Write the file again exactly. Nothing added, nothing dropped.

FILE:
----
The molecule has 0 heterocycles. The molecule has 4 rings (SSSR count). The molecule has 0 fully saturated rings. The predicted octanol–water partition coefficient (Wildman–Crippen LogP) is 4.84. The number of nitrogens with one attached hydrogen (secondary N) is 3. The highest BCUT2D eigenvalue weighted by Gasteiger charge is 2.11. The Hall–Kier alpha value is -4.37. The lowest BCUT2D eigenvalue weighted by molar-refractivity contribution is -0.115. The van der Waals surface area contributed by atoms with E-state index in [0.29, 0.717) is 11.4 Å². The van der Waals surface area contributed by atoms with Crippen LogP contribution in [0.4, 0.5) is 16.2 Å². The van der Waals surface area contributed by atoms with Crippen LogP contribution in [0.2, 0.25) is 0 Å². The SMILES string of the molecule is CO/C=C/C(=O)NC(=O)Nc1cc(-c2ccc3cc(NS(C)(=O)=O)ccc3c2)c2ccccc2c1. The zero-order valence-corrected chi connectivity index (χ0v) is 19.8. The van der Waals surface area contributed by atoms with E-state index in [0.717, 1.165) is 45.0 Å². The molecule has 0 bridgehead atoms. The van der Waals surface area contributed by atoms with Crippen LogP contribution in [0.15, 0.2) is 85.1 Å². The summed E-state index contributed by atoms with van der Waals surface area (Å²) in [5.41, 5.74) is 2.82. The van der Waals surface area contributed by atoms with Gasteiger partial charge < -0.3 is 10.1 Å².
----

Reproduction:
The molecule has 0 heterocycles. The molecule has 4 rings (SSSR count). The molecule has 0 fully saturated rings. The predicted octanol–water partition coefficient (Wildman–Crippen LogP) is 4.84. The number of nitrogens with one attached hydrogen (secondary N) is 3. The highest BCUT2D eigenvalue weighted by Gasteiger charge is 2.11. The Hall–Kier alpha value is -4.37. The lowest BCUT2D eigenvalue weighted by molar-refractivity contribution is -0.115. The van der Waals surface area contributed by atoms with E-state index in [0.29, 0.717) is 11.4 Å². The van der Waals surface area contributed by atoms with Crippen LogP contribution in [0.4, 0.5) is 16.2 Å². The van der Waals surface area contributed by atoms with Crippen LogP contribution in [0.2, 0.25) is 0 Å². The SMILES string of the molecule is CO/C=C/C(=O)NC(=O)Nc1cc(-c2ccc3cc(NS(C)(=O)=O)ccc3c2)c2ccccc2c1. The zero-order valence-corrected chi connectivity index (χ0v) is 19.8. The van der Waals surface area contributed by atoms with E-state index in [0.717, 1.165) is 45.0 Å². The molecule has 0 bridgehead atoms. The van der Waals surface area contributed by atoms with Crippen LogP contribution in [0.15, 0.2) is 85.1 Å². The summed E-state index contributed by atoms with van der Waals surface area (Å²) in [5.41, 5.74) is 2.82. The van der Waals surface area contributed by atoms with Gasteiger partial charge < -0.3 is 10.1 Å².